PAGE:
Has trade partner for one of Mariners’ young pitchers emerged?
Jan 28, 2024, 1:35 PM
(Lindsey Wasson/Getty Images)
When the Seattle Mariners entered the offseason, one of the biggest question was whether they would trade one of their promising young starting pitchers to net a big haul.
Now almost four months later, it’s possible that idea may still be alive.
In a USA Today article by Bob Nightengale published Saturday night, the longtime baseball columnist reported that the Mariners have “quietly entered trade talks with the Chicago White Sox.”
Who Nightengale said Seattle has interest in is a bit surprising: right-handed starting pitcher Dylan Cease. Perhaps just as surprising: Nightengale writes that the White Sox seek “a package centered around young starters Bryce Miller or Bryan Woo.”
Trade a young pitcher with a bright future for a less-young pitcher coming off of a season with a 4.58 ERA and MLB-leading (not in a good way) 14 wild pitches? Doesn’t sound all that enticing at first.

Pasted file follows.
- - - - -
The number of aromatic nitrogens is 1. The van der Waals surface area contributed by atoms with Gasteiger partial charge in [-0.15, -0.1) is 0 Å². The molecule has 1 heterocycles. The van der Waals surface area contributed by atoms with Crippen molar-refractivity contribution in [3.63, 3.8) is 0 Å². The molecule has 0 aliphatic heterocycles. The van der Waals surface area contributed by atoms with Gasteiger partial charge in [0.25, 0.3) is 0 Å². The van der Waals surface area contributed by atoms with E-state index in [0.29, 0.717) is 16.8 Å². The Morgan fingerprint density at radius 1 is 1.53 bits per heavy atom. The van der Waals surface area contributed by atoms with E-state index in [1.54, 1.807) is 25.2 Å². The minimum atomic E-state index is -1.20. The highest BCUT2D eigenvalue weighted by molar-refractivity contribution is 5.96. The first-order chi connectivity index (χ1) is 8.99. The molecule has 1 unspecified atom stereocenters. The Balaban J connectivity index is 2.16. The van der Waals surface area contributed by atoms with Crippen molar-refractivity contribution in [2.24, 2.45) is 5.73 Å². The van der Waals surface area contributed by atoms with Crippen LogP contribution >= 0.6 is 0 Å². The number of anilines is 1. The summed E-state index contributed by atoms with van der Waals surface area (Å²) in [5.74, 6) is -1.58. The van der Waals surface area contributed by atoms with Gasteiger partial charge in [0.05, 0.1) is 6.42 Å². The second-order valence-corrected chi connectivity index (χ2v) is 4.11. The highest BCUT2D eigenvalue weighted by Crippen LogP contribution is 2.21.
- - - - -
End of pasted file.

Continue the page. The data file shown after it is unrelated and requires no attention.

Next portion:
Then again, Cease is only a little over a year removed from finishing second in the American League Cy Young Award race. In 2022, he posted a 2.20 ERA, 1.109 WHIP, 3.10 FIP and 227 strikeouts over 32 starts (184 innings). He also led the AL in strikeouts per nine innings with 12.278 in 2021, and he’s got some nasty stuff that would look great next to Seattle’s top three starters of Luis Castillo, George Kirby and Logan Gilbert.
Cease had a rough season much like his team did in 2023, however. With the White Sox stumbling to a 61-101 record, Cease had a 1.418 WHIP and generally finished with his worst statistics since his rookie season in 2019.
There is a lot to like about Cease, including the fact that he is only 28, is owed just an $8 million salary in 2024 (per Spotrac) and has two years of club control left. But if this is the trade involving Woo or Miller that the Mariners are considering, not many could say it’s one they expected.
One hole that could be poked into the Cease rumor is that the Mariners have indicated they’re pretty content with the state of their pitching staff, which gives off the impression that it would take a trade offer that truly blows them away to move Woo or Miller. Of course, there’s always the possibility they’re just saying that to drive up the price for a trade, but the M’s have been steadfast in their stance.